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opened its doors on the southeast side of town in 2015. That means amenities are fresh and modern in 48 assisted living suites. MorningStar senior living options include spacious studios, as well as one- and two-bedroom floor plans, with some coming in over 700 square feet. Additionally, the Reflections Neighborhood houses 46 suites designed to support for aging adults with memory impairment. Here there’s a daily focus on balancing comfort, wellness and community.

Balfour

Louisville’s signature senior living community, Balfour is an elegant environment with all the amenities of a fine resort and an emphasis on enjoying a “life in motion,” according to the brand. With multiple levels of care — independent, assisted, memory/ Alzheimer’s care and skilled Academy Senior Living 970 Aurora Ave., Boulder, 303.938.1920, theacademyboulder.com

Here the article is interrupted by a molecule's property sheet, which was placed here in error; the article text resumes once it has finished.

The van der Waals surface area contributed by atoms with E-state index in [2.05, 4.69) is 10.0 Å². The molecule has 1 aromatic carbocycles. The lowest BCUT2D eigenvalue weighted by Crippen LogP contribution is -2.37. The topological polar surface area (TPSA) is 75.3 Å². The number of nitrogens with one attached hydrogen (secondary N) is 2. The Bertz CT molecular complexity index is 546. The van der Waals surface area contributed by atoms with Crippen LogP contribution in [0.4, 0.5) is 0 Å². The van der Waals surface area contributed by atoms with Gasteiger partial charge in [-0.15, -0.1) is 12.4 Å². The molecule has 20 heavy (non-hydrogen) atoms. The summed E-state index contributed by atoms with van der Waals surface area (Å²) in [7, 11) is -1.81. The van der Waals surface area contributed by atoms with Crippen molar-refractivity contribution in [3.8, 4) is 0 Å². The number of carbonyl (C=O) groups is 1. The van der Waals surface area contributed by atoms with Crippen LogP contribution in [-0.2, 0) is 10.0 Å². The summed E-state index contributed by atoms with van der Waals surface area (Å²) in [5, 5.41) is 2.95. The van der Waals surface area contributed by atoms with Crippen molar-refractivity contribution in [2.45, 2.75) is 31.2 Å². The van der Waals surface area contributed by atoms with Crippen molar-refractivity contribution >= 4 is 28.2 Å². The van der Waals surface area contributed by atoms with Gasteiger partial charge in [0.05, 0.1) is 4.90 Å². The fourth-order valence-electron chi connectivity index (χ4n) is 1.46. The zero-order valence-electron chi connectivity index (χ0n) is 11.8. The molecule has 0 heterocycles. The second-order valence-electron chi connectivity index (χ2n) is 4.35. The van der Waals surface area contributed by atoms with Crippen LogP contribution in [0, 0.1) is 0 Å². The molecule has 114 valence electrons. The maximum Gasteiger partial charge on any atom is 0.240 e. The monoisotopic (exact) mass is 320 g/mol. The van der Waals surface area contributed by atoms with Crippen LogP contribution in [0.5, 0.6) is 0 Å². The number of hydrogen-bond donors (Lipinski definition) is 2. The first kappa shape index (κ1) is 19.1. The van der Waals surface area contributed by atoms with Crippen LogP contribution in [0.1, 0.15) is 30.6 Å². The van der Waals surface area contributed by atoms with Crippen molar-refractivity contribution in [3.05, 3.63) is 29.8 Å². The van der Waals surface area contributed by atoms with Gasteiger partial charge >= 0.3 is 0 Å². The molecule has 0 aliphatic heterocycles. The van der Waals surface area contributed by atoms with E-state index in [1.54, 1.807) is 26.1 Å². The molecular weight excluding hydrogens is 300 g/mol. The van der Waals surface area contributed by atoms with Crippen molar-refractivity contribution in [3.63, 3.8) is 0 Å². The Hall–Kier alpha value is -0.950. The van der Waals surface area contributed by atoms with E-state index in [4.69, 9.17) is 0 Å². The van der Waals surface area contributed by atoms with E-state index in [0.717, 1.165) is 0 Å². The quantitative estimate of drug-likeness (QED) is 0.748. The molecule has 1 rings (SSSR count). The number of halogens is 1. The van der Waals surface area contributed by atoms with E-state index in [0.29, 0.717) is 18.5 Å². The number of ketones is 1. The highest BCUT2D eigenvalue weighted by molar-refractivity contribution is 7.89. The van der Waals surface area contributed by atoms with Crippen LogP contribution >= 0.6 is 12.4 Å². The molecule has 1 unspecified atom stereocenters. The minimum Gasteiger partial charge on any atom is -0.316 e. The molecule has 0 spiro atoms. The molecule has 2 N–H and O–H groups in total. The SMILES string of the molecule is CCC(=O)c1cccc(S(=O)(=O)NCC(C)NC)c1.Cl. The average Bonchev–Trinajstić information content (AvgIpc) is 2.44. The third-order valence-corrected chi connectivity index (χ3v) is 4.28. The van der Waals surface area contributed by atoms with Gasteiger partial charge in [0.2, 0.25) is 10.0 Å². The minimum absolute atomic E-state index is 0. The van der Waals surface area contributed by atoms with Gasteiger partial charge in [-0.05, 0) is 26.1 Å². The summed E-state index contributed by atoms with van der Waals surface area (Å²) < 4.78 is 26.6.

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AltaVita Senior Residences 800 S. Fordham Street, Longmont, 303.300.3700;1001 AltaVita Court, Longmont, 720.745.8250; 1002 AltaVita Court, Longmont, 303.834.8800, altavitaliving.com Balfour Senior Living 1331 Hecla Drive, Louisville, 844.354.8877, balfourcare.com Brookdale 3350 30th St., Boulder, 303.444.0200; 3375 34th St., Boulder, 303.473.0333; 801 Gillaspie Drive, Boulder, 303.494.3900; 2240 Pratt St., Longmont, 303.682.1066, brookdale.com

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nursing — in Boulder County, Balfour staffs professionals who are specially trained to support and assist each resident in living the most independent life possible later in life. With more than 200 social, creative and learning opportunities, Balfour emphasizes creating vibrant experiences where residents are inspired to make friends and lead spirited lives.